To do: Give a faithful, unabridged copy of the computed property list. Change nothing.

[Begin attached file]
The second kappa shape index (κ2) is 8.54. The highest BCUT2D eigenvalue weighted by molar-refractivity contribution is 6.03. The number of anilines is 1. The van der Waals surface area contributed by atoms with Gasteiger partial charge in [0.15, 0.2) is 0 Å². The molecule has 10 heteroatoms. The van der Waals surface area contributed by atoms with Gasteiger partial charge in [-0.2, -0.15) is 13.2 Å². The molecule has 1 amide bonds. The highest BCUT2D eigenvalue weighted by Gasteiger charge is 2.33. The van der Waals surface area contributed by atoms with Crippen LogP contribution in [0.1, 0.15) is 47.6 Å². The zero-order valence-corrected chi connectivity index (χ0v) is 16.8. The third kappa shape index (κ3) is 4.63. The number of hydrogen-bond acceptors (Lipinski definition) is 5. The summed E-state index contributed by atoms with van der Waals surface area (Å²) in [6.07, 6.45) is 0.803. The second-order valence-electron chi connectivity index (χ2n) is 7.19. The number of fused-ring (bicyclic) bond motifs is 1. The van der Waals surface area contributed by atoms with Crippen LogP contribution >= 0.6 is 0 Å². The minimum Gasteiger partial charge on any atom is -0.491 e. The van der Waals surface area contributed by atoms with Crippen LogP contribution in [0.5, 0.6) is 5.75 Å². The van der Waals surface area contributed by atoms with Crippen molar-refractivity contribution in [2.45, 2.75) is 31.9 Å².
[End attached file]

The second kappa shape index (κ2) is 8.54. The highest BCUT2D eigenvalue weighted by molar-refractivity contribution is 6.03. The number of anilines is 1. The van der Waals surface area contributed by atoms with Gasteiger partial charge in [0.15, 0.2) is 0 Å². The molecule has 10 heteroatoms. The van der Waals surface area contributed by atoms with Gasteiger partial charge in [-0.2, -0.15) is 13.2 Å². The molecule has 1 amide bonds. The highest BCUT2D eigenvalue weighted by Gasteiger charge is 2.33. The van der Waals surface area contributed by atoms with Crippen LogP contribution in [0.1, 0.15) is 47.6 Å². The zero-order valence-corrected chi connectivity index (χ0v) is 16.8. The third kappa shape index (κ3) is 4.63. The number of hydrogen-bond acceptors (Lipinski definition) is 5. The summed E-state index contributed by atoms with van der Waals surface area (Å²) in [6.07, 6.45) is 0.803. The second-order valence-electron chi connectivity index (χ2n) is 7.19. The number of fused-ring (bicyclic) bond motifs is 1. The van der Waals surface area contributed by atoms with Crippen LogP contribution >= 0.6 is 0 Å². The minimum Gasteiger partial charge on any atom is -0.491 e. The van der Waals surface area contributed by atoms with Crippen LogP contribution in [0.5, 0.6) is 5.75 Å². The van der Waals surface area contributed by atoms with Crippen molar-refractivity contribution in [2.45, 2.75) is 31.9 Å².